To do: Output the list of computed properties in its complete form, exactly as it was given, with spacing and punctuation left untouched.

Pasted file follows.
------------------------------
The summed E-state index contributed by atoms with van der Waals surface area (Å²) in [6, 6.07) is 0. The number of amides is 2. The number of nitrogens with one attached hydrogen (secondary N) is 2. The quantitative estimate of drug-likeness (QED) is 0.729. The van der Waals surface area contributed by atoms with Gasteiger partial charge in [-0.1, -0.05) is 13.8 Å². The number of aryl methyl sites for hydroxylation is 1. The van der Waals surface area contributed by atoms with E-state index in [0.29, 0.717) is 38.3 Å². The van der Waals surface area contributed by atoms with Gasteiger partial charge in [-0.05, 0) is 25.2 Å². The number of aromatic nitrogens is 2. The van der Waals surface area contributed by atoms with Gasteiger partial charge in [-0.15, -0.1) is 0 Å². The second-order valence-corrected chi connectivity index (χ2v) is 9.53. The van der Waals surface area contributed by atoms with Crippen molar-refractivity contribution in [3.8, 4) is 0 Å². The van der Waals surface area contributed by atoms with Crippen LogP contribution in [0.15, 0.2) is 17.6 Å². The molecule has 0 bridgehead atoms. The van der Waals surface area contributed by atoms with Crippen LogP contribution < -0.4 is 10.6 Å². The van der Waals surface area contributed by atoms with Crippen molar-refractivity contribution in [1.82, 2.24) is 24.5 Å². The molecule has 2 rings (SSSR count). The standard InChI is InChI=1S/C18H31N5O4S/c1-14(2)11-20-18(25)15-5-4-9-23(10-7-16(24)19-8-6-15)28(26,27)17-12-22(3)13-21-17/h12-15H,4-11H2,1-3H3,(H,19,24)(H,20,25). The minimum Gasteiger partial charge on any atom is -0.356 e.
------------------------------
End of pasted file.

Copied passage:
The summed E-state index contributed by atoms with van der Waals surface area (Å²) in [6, 6.07) is 0. The number of amides is 2. The number of nitrogens with one attached hydrogen (secondary N) is 2. The quantitative estimate of drug-likeness (QED) is 0.729. The van der Waals surface area contributed by atoms with Gasteiger partial charge in [-0.1, -0.05) is 13.8 Å². The number of aryl methyl sites for hydroxylation is 1. The van der Waals surface area contributed by atoms with E-state index in [0.29, 0.717) is 38.3 Å². The van der Waals surface area contributed by atoms with Gasteiger partial charge in [-0.05, 0) is 25.2 Å². The number of aromatic nitrogens is 2. The van der Waals surface area contributed by atoms with Gasteiger partial charge in [-0.15, -0.1) is 0 Å². The second-order valence-corrected chi connectivity index (χ2v) is 9.53. The van der Waals surface area contributed by atoms with Crippen molar-refractivity contribution in [3.8, 4) is 0 Å². The van der Waals surface area contributed by atoms with Crippen LogP contribution in [0.15, 0.2) is 17.6 Å². The molecule has 0 bridgehead atoms. The van der Waals surface area contributed by atoms with Crippen LogP contribution < -0.4 is 10.6 Å². The van der Waals surface area contributed by atoms with Crippen molar-refractivity contribution in [1.82, 2.24) is 24.5 Å². The molecule has 2 rings (SSSR count). The standard InChI is InChI=1S/C18H31N5O4S/c1-14(2)11-20-18(25)15-5-4-9-23(10-7-16(24)19-8-6-15)28(26,27)17-12-22(3)13-21-17/h12-15H,4-11H2,1-3H3,(H,19,24)(H,20,25). The minimum Gasteiger partial charge on any atom is -0.356 e.